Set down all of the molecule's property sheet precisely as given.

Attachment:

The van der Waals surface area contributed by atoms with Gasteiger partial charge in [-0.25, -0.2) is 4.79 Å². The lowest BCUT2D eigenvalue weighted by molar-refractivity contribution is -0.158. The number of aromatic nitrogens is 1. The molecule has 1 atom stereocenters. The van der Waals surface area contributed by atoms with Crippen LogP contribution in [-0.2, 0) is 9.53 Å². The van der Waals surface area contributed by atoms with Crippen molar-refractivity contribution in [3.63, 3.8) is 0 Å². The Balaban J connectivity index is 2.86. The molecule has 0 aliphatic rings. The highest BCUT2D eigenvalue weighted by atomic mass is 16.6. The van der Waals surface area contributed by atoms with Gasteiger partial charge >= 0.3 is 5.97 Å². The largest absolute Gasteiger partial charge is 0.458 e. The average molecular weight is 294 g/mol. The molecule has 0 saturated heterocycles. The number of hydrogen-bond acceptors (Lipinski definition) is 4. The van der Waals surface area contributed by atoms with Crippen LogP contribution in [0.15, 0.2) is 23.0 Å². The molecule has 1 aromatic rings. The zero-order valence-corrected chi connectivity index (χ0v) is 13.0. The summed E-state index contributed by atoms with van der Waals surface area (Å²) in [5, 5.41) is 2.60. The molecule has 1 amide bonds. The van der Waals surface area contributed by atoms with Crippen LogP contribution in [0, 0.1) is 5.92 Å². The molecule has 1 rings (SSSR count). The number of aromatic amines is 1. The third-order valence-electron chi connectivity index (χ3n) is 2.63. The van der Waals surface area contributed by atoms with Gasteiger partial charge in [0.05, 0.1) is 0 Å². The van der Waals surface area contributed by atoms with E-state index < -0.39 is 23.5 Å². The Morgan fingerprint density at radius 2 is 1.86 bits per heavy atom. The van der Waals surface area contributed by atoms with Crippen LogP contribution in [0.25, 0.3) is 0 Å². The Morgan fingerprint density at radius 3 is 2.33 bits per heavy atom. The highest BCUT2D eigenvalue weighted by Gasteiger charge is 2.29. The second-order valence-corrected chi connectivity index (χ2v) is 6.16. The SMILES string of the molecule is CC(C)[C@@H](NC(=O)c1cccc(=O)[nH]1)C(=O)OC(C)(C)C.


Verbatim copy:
The van der Waals surface area contributed by atoms with Gasteiger partial charge in [-0.25, -0.2) is 4.79 Å². The lowest BCUT2D eigenvalue weighted by molar-refractivity contribution is -0.158. The number of aromatic nitrogens is 1. The molecule has 1 atom stereocenters. The van der Waals surface area contributed by atoms with Crippen LogP contribution in [-0.2, 0) is 9.53 Å². The van der Waals surface area contributed by atoms with Crippen molar-refractivity contribution in [3.63, 3.8) is 0 Å². The Balaban J connectivity index is 2.86. The molecule has 0 aliphatic rings. The highest BCUT2D eigenvalue weighted by atomic mass is 16.6. The van der Waals surface area contributed by atoms with Gasteiger partial charge >= 0.3 is 5.97 Å². The largest absolute Gasteiger partial charge is 0.458 e. The average molecular weight is 294 g/mol. The molecule has 0 saturated heterocycles. The number of hydrogen-bond acceptors (Lipinski definition) is 4. The van der Waals surface area contributed by atoms with Crippen LogP contribution in [0.15, 0.2) is 23.0 Å². The molecule has 1 aromatic rings. The zero-order valence-corrected chi connectivity index (χ0v) is 13.0. The summed E-state index contributed by atoms with van der Waals surface area (Å²) in [5, 5.41) is 2.60. The molecule has 1 amide bonds. The van der Waals surface area contributed by atoms with Crippen LogP contribution in [0, 0.1) is 5.92 Å². The molecule has 1 rings (SSSR count). The number of aromatic amines is 1. The third-order valence-electron chi connectivity index (χ3n) is 2.63. The van der Waals surface area contributed by atoms with Gasteiger partial charge in [0.05, 0.1) is 0 Å². The van der Waals surface area contributed by atoms with E-state index < -0.39 is 23.5 Å². The Morgan fingerprint density at radius 2 is 1.86 bits per heavy atom. The van der Waals surface area contributed by atoms with Crippen LogP contribution in [0.25, 0.3) is 0 Å². The Morgan fingerprint density at radius 3 is 2.33 bits per heavy atom. The highest BCUT2D eigenvalue weighted by Gasteiger charge is 2.29. The second-order valence-corrected chi connectivity index (χ2v) is 6.16. The SMILES string of the molecule is CC(C)[C@@H](NC(=O)c1cccc(=O)[nH]1)C(=O)OC(C)(C)C.